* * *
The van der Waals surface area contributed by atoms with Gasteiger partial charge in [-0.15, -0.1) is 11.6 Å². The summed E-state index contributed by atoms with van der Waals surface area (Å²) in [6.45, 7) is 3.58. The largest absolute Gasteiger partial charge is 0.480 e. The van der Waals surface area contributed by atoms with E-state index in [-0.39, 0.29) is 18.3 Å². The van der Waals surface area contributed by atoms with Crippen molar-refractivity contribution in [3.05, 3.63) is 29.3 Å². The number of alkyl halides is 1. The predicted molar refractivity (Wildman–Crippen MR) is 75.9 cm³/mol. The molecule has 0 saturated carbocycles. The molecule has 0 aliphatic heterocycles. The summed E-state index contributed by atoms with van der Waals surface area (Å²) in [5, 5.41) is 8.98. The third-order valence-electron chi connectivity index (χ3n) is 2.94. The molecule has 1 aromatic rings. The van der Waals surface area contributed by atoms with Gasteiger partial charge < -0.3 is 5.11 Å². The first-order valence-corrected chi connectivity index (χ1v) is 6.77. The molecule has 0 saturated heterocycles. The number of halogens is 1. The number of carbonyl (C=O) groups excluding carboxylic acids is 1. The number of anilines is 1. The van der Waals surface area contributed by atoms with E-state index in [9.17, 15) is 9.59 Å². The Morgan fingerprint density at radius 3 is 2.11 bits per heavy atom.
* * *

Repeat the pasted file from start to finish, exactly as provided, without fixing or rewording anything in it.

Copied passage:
The van der Waals surface area contributed by atoms with Gasteiger partial charge in [-0.15, -0.1) is 11.6 Å². The summed E-state index contributed by atoms with van der Waals surface area (Å²) in [6.45, 7) is 3.58. The largest absolute Gasteiger partial charge is 0.480 e. The van der Waals surface area contributed by atoms with E-state index in [-0.39, 0.29) is 18.3 Å². The van der Waals surface area contributed by atoms with Crippen molar-refractivity contribution in [3.05, 3.63) is 29.3 Å². The number of alkyl halides is 1. The predicted molar refractivity (Wildman–Crippen MR) is 75.9 cm³/mol. The molecule has 0 saturated carbocycles. The molecule has 0 aliphatic heterocycles. The summed E-state index contributed by atoms with van der Waals surface area (Å²) in [5, 5.41) is 8.98. The third-order valence-electron chi connectivity index (χ3n) is 2.94. The molecule has 1 aromatic rings. The van der Waals surface area contributed by atoms with Gasteiger partial charge < -0.3 is 5.11 Å². The first-order valence-corrected chi connectivity index (χ1v) is 6.77. The molecule has 0 saturated heterocycles. The number of halogens is 1. The number of carbonyl (C=O) groups excluding carboxylic acids is 1. The number of anilines is 1. The van der Waals surface area contributed by atoms with E-state index in [9.17, 15) is 9.59 Å². The Morgan fingerprint density at radius 3 is 2.11 bits per heavy atom.